Stakeholder Analysis of Jaffrey Mines in Canada
According to Payton, (2011), the Canadian asbestos Industry is a $90 million industry and therefore there is a high chance of livelihood of many people being taken away if the industry is shut down because of health concerns of Asbestos. The product has been proved to be a serious carcinogen forcing the Federal government to ban its use in the country but not in exporting to poorer nations such as India, Thailand, and Sri Lanka. Jaffrey Mines, the world’s largest Asbestos mine filled for bankruptcy in 2002 and is therefore in need of financing from the government. This paper will provide a stakeholder analysis of major players in the industry who are influential in policies that enhance or limit the operations of Jaffrey Mines.
The CEO being the top administrator of the company pushes for continued operation of the mine. It is for this reason that this stakeholder continues to negotiate with both federal and provincial governments to fund operations in the mine. The CEO has vast influences that range from running the firm to negotiating with both federal and provincial governments on strategies and policies that would promote mining of Chrysotile Asbestos (Jennings, 2008). Furthermore, he has a very high level of interest in funding of mining operations as lack of funds ultimately means that he himself has no job due to collapsing of the mine. Therefore it can be concluded that the CEO belongs to the group that advocates for continued mining and usage of Asbestos. His level of involvement can be categorised as extreme since his main concern is to continue operations despite the health warnings.
Canadian Federal Government
The stakeholder is a moderator in the Asbestos issue since it seems to protect the rights of both pro and anti asbestos groups. Federal government is very influential as it is responsible for formulating policies and programs that would monitor and control mining operations and its commerce. For instance, they banned asbestos usage in Canada but allowed it exportation to developing economies (Jennings, 2008). Therefore, their major concern is to promote selling of the product at the international level. This is seen when they pulled out of an international campaign in 2005 to ban Asbestos usage globally (Jennings, 2008). They are thus seen as protectors of rights of groups involved in the industry through funding for operations of the mine on one hand and limiting the usage of asbestos in Canada on the other hand.
Quebec Provincial Government
It is a major advocator of asbestos mining and its usage hence has no problem if the mine is funded to continue operations. The provincial government is very powerful, operating through a democratic system where the rights of the majority are the ones considered. Since the mine is located in Quebec, the provincial government sees it as a duty to protect the livelihoods of many people. Therefore what better way than to support the industry as it seems to be the major source of income and employment for locals in the area (Castleman, 2005). It is for this reason that the provincial government is seen to be the largest legal group that clearly supports mining and selling of Asbestos. Such promotions by the provincial government included the $57 million fund to Jaffrey Mines to expand its operations in 2003 (Castleman, 2005).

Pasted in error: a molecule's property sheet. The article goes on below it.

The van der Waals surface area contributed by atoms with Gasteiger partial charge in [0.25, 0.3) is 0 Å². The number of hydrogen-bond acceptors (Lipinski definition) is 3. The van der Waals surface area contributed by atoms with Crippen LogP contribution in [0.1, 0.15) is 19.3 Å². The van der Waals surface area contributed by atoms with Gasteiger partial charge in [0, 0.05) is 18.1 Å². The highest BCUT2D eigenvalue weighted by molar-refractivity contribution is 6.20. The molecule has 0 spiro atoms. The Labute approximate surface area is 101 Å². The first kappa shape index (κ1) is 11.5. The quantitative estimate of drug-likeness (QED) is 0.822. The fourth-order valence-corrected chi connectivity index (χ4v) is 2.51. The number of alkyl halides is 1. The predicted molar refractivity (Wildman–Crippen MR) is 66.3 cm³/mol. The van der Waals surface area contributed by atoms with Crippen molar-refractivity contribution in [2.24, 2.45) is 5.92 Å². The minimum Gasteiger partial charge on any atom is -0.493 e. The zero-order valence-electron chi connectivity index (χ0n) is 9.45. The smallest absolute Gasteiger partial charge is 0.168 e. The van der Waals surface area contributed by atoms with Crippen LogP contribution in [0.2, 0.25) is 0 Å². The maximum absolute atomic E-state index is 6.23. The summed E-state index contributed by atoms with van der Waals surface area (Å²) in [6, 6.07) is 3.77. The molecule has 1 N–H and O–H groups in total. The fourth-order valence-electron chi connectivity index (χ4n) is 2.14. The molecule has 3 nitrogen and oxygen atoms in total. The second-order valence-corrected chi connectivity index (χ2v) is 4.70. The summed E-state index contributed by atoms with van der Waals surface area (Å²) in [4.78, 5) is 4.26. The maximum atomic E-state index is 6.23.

They support the industry as it is a major source of employment and income for locals in Quebec. They hold influence in the operations of the mine as they vote in the provincial and federal governments who would in turn promote the industry. Furthermore, they form a community that require the industry to grow and flourish economically hence the reason why their interest is very high on conservation of the mine. However, their main concern is in safety efforts by the mine administration which they prefer that they be aimed at protecting them against carcinogenic effects of Asbestos.
Consumer Stakeholder Group in Developing Economy
They are stakeholders who require the product to use it for their benefit. They are very important as they provide the market for the product. The major consumer is India who requires asbestos for making cement and in manufacturing other products cheaply. This stakeholder holds much influence as they control the amount of product to be produced and the returns that the company will get. They belong to the group which advocate for asbestos usage as it is profitable in their processes hence the reason why they would support any efforts to keep the mine in operation. Furthermore, they support the industry by setting operations in the Mine and acting as channels through which the product reaches developing economies (Castleman, 2005).
International Regulatory Group
A major regulatory group is the Canadian Cancer Society that has vastly influenced operations of Jeffrey Mine. They advocate for stoppage of usage of asbestos as it is a cancer forming substance. They have conducted numerous researches and have come up with concrete evidence that indeed the substance is a health risk. They have no commercial interest but act only to protect the health of populations. They have gone to the length of advising the Federal government to withdraw funds to the Chrysotile institute and even advocating for the stoppage of exporting Asbestos (Payton, 2011). Therefore they belong to the numerous groups opposing Asbestos mining and usage.
Castleman, B. I. (2005). Asbestos: Legal and Ethical Aspects. New Jersey: Aspen Publishers. Pp. 800-817
Jennings, M.M. (2008). Business Ethics: Case Studies and Selected Readings. Ohio: Cengage Learning. Pp. 405-407
Payton, L. (2011, June 22). Canada blocks move to deem asbestos hazardous. Available at: